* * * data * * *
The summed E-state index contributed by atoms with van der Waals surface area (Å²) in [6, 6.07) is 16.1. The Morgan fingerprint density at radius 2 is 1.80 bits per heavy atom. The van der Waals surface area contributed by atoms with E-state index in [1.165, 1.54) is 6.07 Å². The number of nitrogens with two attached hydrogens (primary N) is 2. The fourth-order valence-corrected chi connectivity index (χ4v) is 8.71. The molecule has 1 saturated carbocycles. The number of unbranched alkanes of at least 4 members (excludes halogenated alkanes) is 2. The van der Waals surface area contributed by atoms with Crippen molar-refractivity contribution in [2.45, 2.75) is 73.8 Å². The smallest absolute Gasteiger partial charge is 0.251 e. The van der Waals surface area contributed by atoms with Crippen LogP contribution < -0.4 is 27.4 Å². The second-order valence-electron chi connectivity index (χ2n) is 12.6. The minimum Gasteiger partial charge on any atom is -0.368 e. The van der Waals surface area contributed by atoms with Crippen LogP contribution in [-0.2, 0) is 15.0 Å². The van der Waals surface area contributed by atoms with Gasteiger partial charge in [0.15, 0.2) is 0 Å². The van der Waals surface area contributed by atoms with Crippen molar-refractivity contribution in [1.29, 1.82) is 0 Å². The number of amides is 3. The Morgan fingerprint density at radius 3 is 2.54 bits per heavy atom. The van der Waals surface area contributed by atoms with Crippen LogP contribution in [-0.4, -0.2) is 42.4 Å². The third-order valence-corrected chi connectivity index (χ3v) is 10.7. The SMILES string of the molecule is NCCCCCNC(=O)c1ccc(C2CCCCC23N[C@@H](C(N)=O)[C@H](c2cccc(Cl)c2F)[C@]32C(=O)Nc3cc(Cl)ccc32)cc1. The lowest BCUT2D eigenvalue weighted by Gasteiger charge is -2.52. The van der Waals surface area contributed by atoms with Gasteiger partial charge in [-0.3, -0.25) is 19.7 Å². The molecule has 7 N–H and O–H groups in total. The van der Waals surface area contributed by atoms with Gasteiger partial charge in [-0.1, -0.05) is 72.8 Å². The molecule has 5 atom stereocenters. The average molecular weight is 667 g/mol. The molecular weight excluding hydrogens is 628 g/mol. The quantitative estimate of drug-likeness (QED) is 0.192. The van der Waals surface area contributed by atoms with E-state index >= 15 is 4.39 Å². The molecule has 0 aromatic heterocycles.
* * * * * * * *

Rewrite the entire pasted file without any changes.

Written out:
The summed E-state index contributed by atoms with van der Waals surface area (Å²) in [6, 6.07) is 16.1. The Morgan fingerprint density at radius 2 is 1.80 bits per heavy atom. The van der Waals surface area contributed by atoms with E-state index in [1.165, 1.54) is 6.07 Å². The number of nitrogens with two attached hydrogens (primary N) is 2. The fourth-order valence-corrected chi connectivity index (χ4v) is 8.71. The molecule has 1 saturated carbocycles. The number of unbranched alkanes of at least 4 members (excludes halogenated alkanes) is 2. The van der Waals surface area contributed by atoms with Crippen molar-refractivity contribution in [2.45, 2.75) is 73.8 Å². The smallest absolute Gasteiger partial charge is 0.251 e. The van der Waals surface area contributed by atoms with Crippen LogP contribution < -0.4 is 27.4 Å². The second-order valence-electron chi connectivity index (χ2n) is 12.6. The minimum Gasteiger partial charge on any atom is -0.368 e. The van der Waals surface area contributed by atoms with Crippen LogP contribution in [-0.2, 0) is 15.0 Å². The van der Waals surface area contributed by atoms with Gasteiger partial charge in [0.15, 0.2) is 0 Å². The van der Waals surface area contributed by atoms with Crippen molar-refractivity contribution in [1.29, 1.82) is 0 Å². The number of amides is 3. The Morgan fingerprint density at radius 3 is 2.54 bits per heavy atom. The van der Waals surface area contributed by atoms with Crippen LogP contribution in [-0.4, -0.2) is 42.4 Å². The third-order valence-corrected chi connectivity index (χ3v) is 10.7. The SMILES string of the molecule is NCCCCCNC(=O)c1ccc(C2CCCCC23N[C@@H](C(N)=O)[C@H](c2cccc(Cl)c2F)[C@]32C(=O)Nc3cc(Cl)ccc32)cc1. The lowest BCUT2D eigenvalue weighted by Gasteiger charge is -2.52. The van der Waals surface area contributed by atoms with Gasteiger partial charge in [-0.3, -0.25) is 19.7 Å². The molecule has 7 N–H and O–H groups in total. The van der Waals surface area contributed by atoms with Gasteiger partial charge in [-0.1, -0.05) is 72.8 Å². The molecule has 5 atom stereocenters. The average molecular weight is 667 g/mol. The molecular weight excluding hydrogens is 628 g/mol. The quantitative estimate of drug-likeness (QED) is 0.192. The van der Waals surface area contributed by atoms with E-state index >= 15 is 4.39 Å². The molecule has 0 aromatic heterocycles.